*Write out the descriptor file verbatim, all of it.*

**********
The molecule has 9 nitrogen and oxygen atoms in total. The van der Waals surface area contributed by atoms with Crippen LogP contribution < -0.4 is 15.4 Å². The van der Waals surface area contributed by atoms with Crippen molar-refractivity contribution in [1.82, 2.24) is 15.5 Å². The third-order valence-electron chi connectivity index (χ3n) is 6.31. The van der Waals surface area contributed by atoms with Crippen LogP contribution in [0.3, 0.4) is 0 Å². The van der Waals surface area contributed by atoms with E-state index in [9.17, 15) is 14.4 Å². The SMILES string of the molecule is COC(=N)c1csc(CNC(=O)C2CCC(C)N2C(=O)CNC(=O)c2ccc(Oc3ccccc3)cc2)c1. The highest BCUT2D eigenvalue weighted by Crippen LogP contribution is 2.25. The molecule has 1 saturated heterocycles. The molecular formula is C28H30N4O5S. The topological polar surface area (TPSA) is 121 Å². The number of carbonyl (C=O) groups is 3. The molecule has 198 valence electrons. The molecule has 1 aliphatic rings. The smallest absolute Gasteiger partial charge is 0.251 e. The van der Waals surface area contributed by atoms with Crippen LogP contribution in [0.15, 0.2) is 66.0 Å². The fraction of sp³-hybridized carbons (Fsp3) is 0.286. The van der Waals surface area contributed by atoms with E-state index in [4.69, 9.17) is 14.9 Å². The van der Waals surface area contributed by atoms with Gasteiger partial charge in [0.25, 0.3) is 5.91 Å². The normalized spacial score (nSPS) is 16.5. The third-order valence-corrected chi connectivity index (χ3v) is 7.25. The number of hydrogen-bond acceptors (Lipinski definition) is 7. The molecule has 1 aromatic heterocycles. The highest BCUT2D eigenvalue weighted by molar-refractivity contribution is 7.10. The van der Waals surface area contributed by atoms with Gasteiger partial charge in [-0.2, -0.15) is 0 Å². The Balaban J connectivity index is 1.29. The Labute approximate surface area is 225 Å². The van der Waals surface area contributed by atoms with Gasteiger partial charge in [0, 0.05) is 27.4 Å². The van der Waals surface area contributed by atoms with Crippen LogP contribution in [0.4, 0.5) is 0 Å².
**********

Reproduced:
The molecule has 9 nitrogen and oxygen atoms in total. The van der Waals surface area contributed by atoms with Crippen LogP contribution < -0.4 is 15.4 Å². The van der Waals surface area contributed by atoms with Crippen molar-refractivity contribution in [1.82, 2.24) is 15.5 Å². The third-order valence-electron chi connectivity index (χ3n) is 6.31. The van der Waals surface area contributed by atoms with Crippen LogP contribution in [0.3, 0.4) is 0 Å². The van der Waals surface area contributed by atoms with E-state index in [9.17, 15) is 14.4 Å². The SMILES string of the molecule is COC(=N)c1csc(CNC(=O)C2CCC(C)N2C(=O)CNC(=O)c2ccc(Oc3ccccc3)cc2)c1. The highest BCUT2D eigenvalue weighted by Crippen LogP contribution is 2.25. The molecule has 1 saturated heterocycles. The molecular formula is C28H30N4O5S. The topological polar surface area (TPSA) is 121 Å². The number of carbonyl (C=O) groups is 3. The molecule has 198 valence electrons. The molecule has 1 aliphatic rings. The smallest absolute Gasteiger partial charge is 0.251 e. The van der Waals surface area contributed by atoms with Crippen LogP contribution in [0.15, 0.2) is 66.0 Å². The fraction of sp³-hybridized carbons (Fsp3) is 0.286. The van der Waals surface area contributed by atoms with E-state index in [4.69, 9.17) is 14.9 Å². The van der Waals surface area contributed by atoms with Gasteiger partial charge in [0.25, 0.3) is 5.91 Å². The normalized spacial score (nSPS) is 16.5. The third-order valence-corrected chi connectivity index (χ3v) is 7.25. The number of hydrogen-bond acceptors (Lipinski definition) is 7. The molecule has 1 aromatic heterocycles. The highest BCUT2D eigenvalue weighted by molar-refractivity contribution is 7.10. The van der Waals surface area contributed by atoms with Gasteiger partial charge in [-0.2, -0.15) is 0 Å². The Balaban J connectivity index is 1.29. The Labute approximate surface area is 225 Å². The van der Waals surface area contributed by atoms with Gasteiger partial charge in [0, 0.05) is 27.4 Å². The van der Waals surface area contributed by atoms with Crippen LogP contribution in [0.4, 0.5) is 0 Å².